The identification of cultural groups in the archaeological record, and the mechanisms of contact between them, have been major topics of discussion in archaeology since its beginnings as a discipline. The methodological and theoretical aspects of these issues have so far largely been argued on the basis of ethnographic studies and social-anthropological theories. As the kind of information available to cultural anthropologists is very different from what the archaeologist is faced with, such studies are difficult to apply in archaeological research. More promising from the archaeological point of view is a discussion based on a concrete body of archaeological material. This dialogue with Dr. Anke Hein on cultural anthropology gives special focus to concrete archaeological material from the Liangshan region of southwest China.
The Liangshan region is located at the intersection of several cultural-geographic regions in Southwest China; not surprisingly, the archaeological material is highly varied as well, providing an ideal case study for research on mechanisms of cultural contact and their environmental preconditions. Dr. Hein will introduce this largely overlooked body of material, presenting evidence of outside contacts, their possible origin, and cultural and geographic preconditions for such an exchange. She argues that questions of cultural identity, inter-group contact, and human-environment interaction cannot be treated separately but have to be considered in combination. At the same time, the case at hand shows that the environment is not just a limiting or determining factor: even marginal environments can be used in a variety of ways and do not necessarily lead to conflict among neighboring populations. The emergence of contact networks and acceptance of foreign traits, cultural decisions are just as important as and sometimes even more important than geographic preconditions.
Anke Marion Hein is an anthropological archaeologist focusing on pre-historic and early historic China. Her main research interest lies with questions of inter-cultural contact and human-environment interaction, focusing geographically on the so-called border regions of China, which have been zones of interactions since early prehistoric times. Professor Hein has received a broad training in Archaeology, Chinese Studies, East Asian Art History, and Geography at various research institutions in Germany, China, and the United States, which provides her with the necessary background for such an interdisciplinary approach. After completing my doctoral studies at the University of California Los Angeles (UCLA) in 2013, she served as postdoctoral fellow at Hebrew University and at the University of Munich. In January 2016, Hein joined the faculty of the Institute of Archaeology, University of Oxford, where she is also affiliated with the Oxford China Centre and with St Hugh's College.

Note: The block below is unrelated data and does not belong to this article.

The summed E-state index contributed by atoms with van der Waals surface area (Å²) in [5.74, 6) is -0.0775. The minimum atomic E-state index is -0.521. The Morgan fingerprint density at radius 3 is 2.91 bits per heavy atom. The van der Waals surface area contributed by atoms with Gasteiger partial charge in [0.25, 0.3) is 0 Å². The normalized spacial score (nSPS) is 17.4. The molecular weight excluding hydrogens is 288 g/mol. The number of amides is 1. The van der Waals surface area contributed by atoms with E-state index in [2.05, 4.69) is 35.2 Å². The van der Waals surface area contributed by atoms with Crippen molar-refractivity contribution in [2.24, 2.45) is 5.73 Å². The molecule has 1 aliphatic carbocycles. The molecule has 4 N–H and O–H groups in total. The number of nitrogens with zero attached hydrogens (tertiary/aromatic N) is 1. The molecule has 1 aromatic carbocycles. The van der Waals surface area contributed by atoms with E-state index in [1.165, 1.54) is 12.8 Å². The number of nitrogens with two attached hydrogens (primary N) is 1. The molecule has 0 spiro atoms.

Much of Dr. Hein's research so far has focused on the mountains of Southwest China as an important intersection point of long-distance interactions reaching as far as Central Asia on the one hand and Southeast Asia on the other. Additionally, she has conducted ethnographic fieldwork on the Nuosu (Yi) ethnic group, their adaptation to the environment on the eastern rim of the Tibetan Plateau, and their interactions with other ethnic groups. Another interests concern burial data as a source of evidence for various forms of past identities. Choosing Southwest China as a case study, she has developed a new approach to mortuary archaeology that is appropriate for analyzing particularly complex and inhomogeneous bodies of data.
Dr. Anke Hein is turning her attention to another expression of group identities reflected in patterns of ceramic production and usage. In this case, she is focusing on Northwest China (mainly Gansu and Qinghai) during the middle Bronze Age that sees a great variety of ceramic traditions existing next to each other.
With colleague Jade d'Alpoim Guedes and colleagues from the Sichuan Provincial Institute of Archaeology, Sichuan University, and Beijing University, Dr. Hein is furthermore conducting research on Human Response To High Altitude Environmental Change on the eastern rim of the Tibetan Plateau.
Introduction and moderation by Armin Selbitschka, Assistant Professor of Ancient Chinese History, Global Network Professor at NYU Shanghai.
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